Camping with dogs
Like almost 2/3 of Brits, we are a family of staycationers! We’ve always enjoyed camping, pitching up near national parks or coastal paths armed with wellies and sun cream, torches and toilet rolls… but this year we had a new list of camping essentials as Bosun the Boxer joined us on his first ever camping trip!
How would he cope? Would the British weather be kind to us? My main concern was that the sounds of the tent fabric in wind or rain might spook him and he would not settle. Keen to ensure a positive experience, we decided not to venture too far from home and booked to stay at Petruth Paddocks, a family and dog friendly campsite we have stayed at several times in the beautiful village of Cheddar in Somerset. The reason being not only IF it turned out to be a complete disaster for our canine companion one of us could easily return home, but also it allowed the whole day to set up and get him used to the tent before having to retreat inside to sleep. Indeed, as the date of our trip approached, the weather forecast was not alleviating that concern… but more on that later.
Dog camping essentials
Some of the items on that list are obvious – you can never have too many poo bags is my motto! But so many dogs I meet don’t have a collar and ID tag because they wear a harness. But not only is it a legal requirement for all dogs to wear ID, what would happen if your dog got lost? You could be a long way from a vet with a microchip scanner. An ID tag is the quickest way you can be contacted and reunited with your dog. The windbreaker can provide your dog some shade and also enables an area to be screened off from kids playing nearby. Hopefully you won’t need the tick twister but If you’re unfortunate enough to pick one you’ll want to remove it asap!
Making a secure tie out
The best thing about camping is being outdoors, so make sure your dog can safely enjoy this too! You may need to secure your dog whilst cooking or prevent them joining in with the cricket game across the field! A good ground stake is the best way to do this as you can position it anywhere you like. When choosing it’s position consider the length of the line being used in proximity to the tent, stove, camping chairs and anything else they might get entangled in. Make sure your dog can reach shade and water too.
You can use your dogs lead but a long line (training line) will offer a bit more freedom if the space is available. If you don’t have a long line you can use a trusty length of paracord, which is one of our camping essentials! Used for everything from spare guy ropes to makeshift washing lines and emergency shoe laces, paracord 550 has a permanent place in our camping kit. This versatile utility cord is what I use to make all Fur Babies dog collars and leads, and with a breaking strain of 550lbs, it’s strong enough to hold a mastiff yet lightweight enough for a chihuahua! You will need to master a good knot to secure your dog – Click here to learn how to tie a Fisherman’s Bend, aka Anchor Bend.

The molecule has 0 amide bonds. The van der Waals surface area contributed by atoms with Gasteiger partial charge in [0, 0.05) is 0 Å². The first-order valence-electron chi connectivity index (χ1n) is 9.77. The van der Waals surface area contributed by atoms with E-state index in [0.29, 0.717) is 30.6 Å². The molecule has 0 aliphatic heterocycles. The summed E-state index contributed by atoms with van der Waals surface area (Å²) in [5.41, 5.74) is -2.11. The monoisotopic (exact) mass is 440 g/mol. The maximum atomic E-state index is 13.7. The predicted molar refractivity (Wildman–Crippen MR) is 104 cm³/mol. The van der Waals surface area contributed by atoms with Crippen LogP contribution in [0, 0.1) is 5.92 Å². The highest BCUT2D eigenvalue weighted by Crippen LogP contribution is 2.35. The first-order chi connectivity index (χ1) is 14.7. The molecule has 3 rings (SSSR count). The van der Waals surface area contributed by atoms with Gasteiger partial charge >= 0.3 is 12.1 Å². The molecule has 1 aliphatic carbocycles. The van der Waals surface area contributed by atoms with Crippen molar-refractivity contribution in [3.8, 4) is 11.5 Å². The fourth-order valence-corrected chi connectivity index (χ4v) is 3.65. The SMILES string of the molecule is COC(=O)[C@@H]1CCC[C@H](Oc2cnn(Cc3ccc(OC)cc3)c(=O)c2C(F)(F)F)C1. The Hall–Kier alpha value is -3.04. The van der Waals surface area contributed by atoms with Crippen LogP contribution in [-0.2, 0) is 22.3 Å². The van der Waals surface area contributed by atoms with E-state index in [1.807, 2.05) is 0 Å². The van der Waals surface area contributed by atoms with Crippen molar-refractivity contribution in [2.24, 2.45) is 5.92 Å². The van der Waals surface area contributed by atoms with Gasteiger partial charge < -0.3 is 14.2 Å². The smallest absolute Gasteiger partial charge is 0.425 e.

Always remember to use a harness to tie out, not the collar to avoid injury to your dogs neck.
Dogs in tents
Back to our trip… Having arrived in good time to set up the tent, the kids were sent off to explore and Bosun was given a little exercise before we set to work. It was midday and hot, so he was glad of the shade provided by the windbreaker. We had chosen a spot at the far edge of the site for reduced people traffic, in an effort to set ourselves up for success and our boy watched and drank it all in as we huffed and puffed and argued over which pole went where (even though we’ve put this tent up 20 times)! Finally set up and relaxing with a cup of tea in our tin mugs, all was well although I had a watchful eye on the weather forecast whilst Bosun kept a wary eye on the tent. He wasn’t ready to go inside yet! By early evening, with some encouragement and treats, we were able to convince him inside. But he struggled to settle and we pretty quickly found a problem… a zip door was not going to keep him inside! Sniffing around, he promptly found a way to escape by nudging the zip up with his nose and was soon checking out the menu next door (luckily our neighbours found it quite funny and were happy to spare a sausage for the starving beast!) To manage this he had to be kept on lead whilst inside the main compartment and certainly couldn’t be trusted to sleep out there on his own, so to the kids delight he joined them in the sleeping pod amongst the sleeping bags, where a double zip provided an extra barrier to his escape.
Dog friendly Cheddar
Early morning and to the sound of sheep in an adjacent field, Bosun was able to enjoy his freedom running and playing off lead before the site woke up. The weather become very changeable, with hot sunny spells suddenly broken by downpours of rain and the wind was picking up. This, sadly, was not ideal for exploring the Cheddar Gorge but we did enjoy walking through the village and it’s many dog friendly shops and cafe’s. We also found a nice walk along the river not far from the campsite, with plenty of access points to get in for a cooling dip! That evening and the next however brought heavy rain and strong winds, which really put Bosun’s nerve to the test. It was some of the worst weather we have ever had whilst camping, so quite the baptism of fire (and water) for him and although he certainly found it very hard to settle, the fresh air and exercise had helped to tire him out and eventually he was snoring between the sleeping bags again. We may have had the odd bark but no unmanageable distress causing us to call time on his stay.
All in all, Bosun coped really well with the experience and we’re really proud of him! Now we can look forward to many more trips and adventures in the future. Perhaps next time we’ll make it up onto the Gorge?
Where shall we go next?